The new 3D model of the atom will help to better understand the origin of life on Earth. The technique was developed by scientists from the University of Ontario, whose work was published in the journal Proceedings.
The 3D modeling technique was used to map individual atoms in minerals formed in liquids on the Tagish asteroid. This carbon chondrite fell into the frozen Lake Tagish, located in Canada, about 2 thousand years ago.
The age of the object is estimated at about 4.5 billion years – this approximately corresponds to the age of the solar system.
To analyze a meteorite, researchers use atomic probe tomography, a technique that can visualize atoms in 3D. Researchers found traces of water in the pores formed in the asteroid’s crust. This allowed scientists to determine that water appeared on the surface of the asteroid a short time after its formation.
The new technique will allow the development of analytical methods for planetary materials returned to Earth by spacecraft, the authors of the study note. 3D visualization allows you to accurately assess the age and composition of the rocks, as well as detect traces of organic matter in them.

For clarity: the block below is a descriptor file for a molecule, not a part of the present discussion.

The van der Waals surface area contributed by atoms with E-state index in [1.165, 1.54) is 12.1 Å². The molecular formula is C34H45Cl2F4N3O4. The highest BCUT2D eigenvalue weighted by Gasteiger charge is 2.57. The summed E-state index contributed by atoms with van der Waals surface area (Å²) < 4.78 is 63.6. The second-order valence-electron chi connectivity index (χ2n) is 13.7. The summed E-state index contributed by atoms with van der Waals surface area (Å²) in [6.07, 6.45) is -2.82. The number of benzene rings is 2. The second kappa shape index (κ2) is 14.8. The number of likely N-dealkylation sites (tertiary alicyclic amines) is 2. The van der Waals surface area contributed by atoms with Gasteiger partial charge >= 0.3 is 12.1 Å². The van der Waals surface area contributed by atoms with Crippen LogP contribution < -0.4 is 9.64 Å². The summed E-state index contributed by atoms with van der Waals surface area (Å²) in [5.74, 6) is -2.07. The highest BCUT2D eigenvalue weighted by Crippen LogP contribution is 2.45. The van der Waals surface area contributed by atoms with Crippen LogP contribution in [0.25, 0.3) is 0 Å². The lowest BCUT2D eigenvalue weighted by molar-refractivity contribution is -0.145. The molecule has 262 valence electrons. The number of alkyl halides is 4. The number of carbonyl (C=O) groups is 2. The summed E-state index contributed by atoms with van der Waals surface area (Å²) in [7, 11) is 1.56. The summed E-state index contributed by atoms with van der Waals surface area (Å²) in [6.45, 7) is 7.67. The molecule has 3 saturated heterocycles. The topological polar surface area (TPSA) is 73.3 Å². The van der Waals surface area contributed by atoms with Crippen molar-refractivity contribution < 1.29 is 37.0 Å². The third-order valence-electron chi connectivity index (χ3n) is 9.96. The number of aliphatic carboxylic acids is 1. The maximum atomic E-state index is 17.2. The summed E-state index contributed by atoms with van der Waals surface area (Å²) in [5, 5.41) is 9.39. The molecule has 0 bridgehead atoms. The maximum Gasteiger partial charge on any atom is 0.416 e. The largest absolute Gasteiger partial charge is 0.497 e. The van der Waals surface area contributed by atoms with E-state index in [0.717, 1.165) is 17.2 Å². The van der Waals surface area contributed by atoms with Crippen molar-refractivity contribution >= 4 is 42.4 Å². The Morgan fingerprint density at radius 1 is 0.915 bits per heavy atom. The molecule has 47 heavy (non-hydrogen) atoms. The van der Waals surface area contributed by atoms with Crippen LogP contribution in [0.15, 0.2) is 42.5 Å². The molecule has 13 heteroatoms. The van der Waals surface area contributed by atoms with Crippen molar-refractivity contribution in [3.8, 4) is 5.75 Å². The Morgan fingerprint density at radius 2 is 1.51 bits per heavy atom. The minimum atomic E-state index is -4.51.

Atomic probe tomography gives us the opportunity to make fantastic discoveries based on particles of material that are a thousand times thinner than a human hair. Since space missions can deliver to Earth only a very limited amount of material from space bodies, we need methods that will allow us to get the maximum knowledge from their study. Thanks to this, we could better understand the solar system, preserving the studied material for future generations.
Beth Lymer, lead author of the study